Lawrence Kohlberg's work created a foundation for moral decision making and development. He demonstrated his ideals by using the "Heinz Dilemma" in which he created. The basic premise of the dilemma is that Heinz is the husband of a woman who is dying of a kind of treatable cancer that. There is a drug that can possibly cure his wife's cancer, but the problem is that Heinz can not raise enough money to pay for the extremely expensive cure. The questions is about whether Heinz should steal the drug because he can not raise enough money, or whether he should just let his wife die.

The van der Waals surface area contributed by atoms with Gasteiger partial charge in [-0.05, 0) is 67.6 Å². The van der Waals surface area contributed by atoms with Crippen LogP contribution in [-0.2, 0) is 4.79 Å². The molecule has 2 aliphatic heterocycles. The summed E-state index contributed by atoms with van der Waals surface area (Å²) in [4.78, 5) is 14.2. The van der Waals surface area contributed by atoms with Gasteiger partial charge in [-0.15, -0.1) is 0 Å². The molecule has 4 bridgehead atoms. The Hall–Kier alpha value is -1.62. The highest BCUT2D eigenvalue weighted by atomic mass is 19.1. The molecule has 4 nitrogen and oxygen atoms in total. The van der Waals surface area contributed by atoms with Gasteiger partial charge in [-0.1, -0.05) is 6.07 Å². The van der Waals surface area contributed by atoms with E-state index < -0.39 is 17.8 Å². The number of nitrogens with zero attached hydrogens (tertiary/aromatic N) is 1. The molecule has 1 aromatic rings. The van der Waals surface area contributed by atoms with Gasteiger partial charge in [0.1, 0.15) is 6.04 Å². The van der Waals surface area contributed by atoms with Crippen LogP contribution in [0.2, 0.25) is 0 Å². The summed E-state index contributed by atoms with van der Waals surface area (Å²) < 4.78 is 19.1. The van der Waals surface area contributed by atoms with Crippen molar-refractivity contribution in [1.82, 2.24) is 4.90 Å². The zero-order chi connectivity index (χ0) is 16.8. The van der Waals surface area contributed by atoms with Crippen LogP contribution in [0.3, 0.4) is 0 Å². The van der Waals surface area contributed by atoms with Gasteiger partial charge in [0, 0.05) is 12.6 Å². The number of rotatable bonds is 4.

Kohlberg focused on the reasoning behind making a decision as difficult as this. His work was later criticized by many. I found the criticism of the fact that Kohlberg's work has a significantly low correlation with real world applications to be the most interesting and pressing. Correlational studies have shown a score of around 0.3, which basically points out the fact that although Kohlberg's work influenced how people approach moral decision making, it really only works with hypothetical problems, rather than issues we would have to deal with on a daily basis.